Impact of Methanogens and Methanotrophs as Diazotrophs on Methane Cycling in N-limited Wetland Sediment by Using FISH-NanoSIMS

Professor Sang Yoon Kim1, MS Marion   Meima-Franke2, Professor Adrian Ho3, Professor Hyo-Jung  Lee5, Professor Lubos Polerecky4, MS Michiel   Kienhuis4, Ms student Ju-Hee Lee1, Doctor Paul Bodelier2

1Department of Bio-environmental Sciences, Sunchon National University, Suncheon, Republic of Korea, Suncheon, South Korea, 2Netherlands Institute of Ecology (NIOO-KNAW), Department of Microbial Ecology, Wageningen, the Netherlands, Wageningen, the Netherlands, 3Institute for Microbiology, Leibniz Universität Hannover, Hannover, Germany , 4Department of Earth Sciences, Geochemistry Faculty of Geosciences, Utrecht University  , Utrecht, the Netherlands, 5Department of Biology, Kunsan National University, Gunsan, Republic of Korea

Nitrogen is an essential element to all living organisms and is closely linked to the carbon (C) cycle by influencing microbial activities and plant growth characteristics. Changes in N availability may alter methane dynamics by affecting the abundance and composition of methanogenic archaea and methane-oxidizing bacteria in wetland ecosystem. Diazotrophic methanogens and methanotrophs which are capable of fixing atmospheric N2 may play an important role to maintain methane cycling, supplying additional N source in N-limited wetland condition such a rhizosphere. However, it is still unclear which diazotrophic methanogens and methanotrophs are able to fix N2 actively and their contributions to methane cycling in the N-limited wetland soils have not been investigated yet. We investigated the performance of methane cycling microbes under nitrogen-limiting conditions with a special focus on N2 fixation. To create nitrogen limitation condition, we used a planted (Glyceria maxima) microcosm system with separated root- and bulk soil compartments filled with sediment from an agricultural ditch. Actively N2 fixing methanogens and methanotrophs were screened in situ as well as in vitro by mRNA based assessment of nifH genes as well as by using stable isotopes (13C and 15N) in combination with fluorescent in situ hybridization and Nano scale secondary ion-beam mass spectrometry (NanoSIMS) of extracted cells. Methane emission was significantly lower in the absence of fertilizer. Both, growth and activity of methanogens and methanotrophs were reduced by limited by nitrogen availability. NanoSIMS of individual cells indicated that methanogens as well as methanotrophs are actively fixing N2 but at a very low level. Our results suggest that nitrogen availability is a strong regulating factor of methane emission from agricultural and natural wetlands and should be incorporated in methane emission models.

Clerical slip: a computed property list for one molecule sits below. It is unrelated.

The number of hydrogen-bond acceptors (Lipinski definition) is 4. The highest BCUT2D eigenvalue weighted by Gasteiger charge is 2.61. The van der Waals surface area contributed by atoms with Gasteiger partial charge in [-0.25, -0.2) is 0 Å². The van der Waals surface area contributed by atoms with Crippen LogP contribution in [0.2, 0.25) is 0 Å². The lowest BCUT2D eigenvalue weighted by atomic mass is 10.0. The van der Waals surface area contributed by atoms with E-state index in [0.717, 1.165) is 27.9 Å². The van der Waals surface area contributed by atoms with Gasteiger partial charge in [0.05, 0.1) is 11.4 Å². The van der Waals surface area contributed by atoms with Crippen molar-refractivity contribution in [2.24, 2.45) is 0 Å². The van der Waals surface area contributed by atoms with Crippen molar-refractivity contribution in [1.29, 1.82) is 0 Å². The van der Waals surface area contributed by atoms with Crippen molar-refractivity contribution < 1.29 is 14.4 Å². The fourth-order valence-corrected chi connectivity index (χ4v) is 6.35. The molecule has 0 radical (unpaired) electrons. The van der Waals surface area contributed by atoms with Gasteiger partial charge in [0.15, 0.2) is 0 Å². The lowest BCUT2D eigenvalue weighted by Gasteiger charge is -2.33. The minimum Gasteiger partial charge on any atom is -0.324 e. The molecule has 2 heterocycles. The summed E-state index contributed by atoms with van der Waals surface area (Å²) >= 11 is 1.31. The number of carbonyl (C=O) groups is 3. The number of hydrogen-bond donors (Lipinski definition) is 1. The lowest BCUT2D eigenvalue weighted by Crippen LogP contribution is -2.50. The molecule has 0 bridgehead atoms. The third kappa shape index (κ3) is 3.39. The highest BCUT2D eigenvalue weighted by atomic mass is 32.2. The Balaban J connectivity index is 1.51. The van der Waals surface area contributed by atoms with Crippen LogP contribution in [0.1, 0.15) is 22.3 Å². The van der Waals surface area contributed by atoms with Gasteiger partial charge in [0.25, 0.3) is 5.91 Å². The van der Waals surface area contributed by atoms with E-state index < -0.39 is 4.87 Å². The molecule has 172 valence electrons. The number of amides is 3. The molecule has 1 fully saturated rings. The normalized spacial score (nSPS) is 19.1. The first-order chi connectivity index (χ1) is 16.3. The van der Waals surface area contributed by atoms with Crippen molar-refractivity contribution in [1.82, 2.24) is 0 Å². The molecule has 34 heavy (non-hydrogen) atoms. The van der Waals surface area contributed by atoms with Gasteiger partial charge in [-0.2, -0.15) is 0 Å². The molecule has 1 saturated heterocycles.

Biography: To be confirmed.

SOIL ORGANIC MATTER

7th International Symposium
Soil Organic Matter

6 – 11 October 2019

Hilton Adelaide

Adelaide, South Australia

Australia

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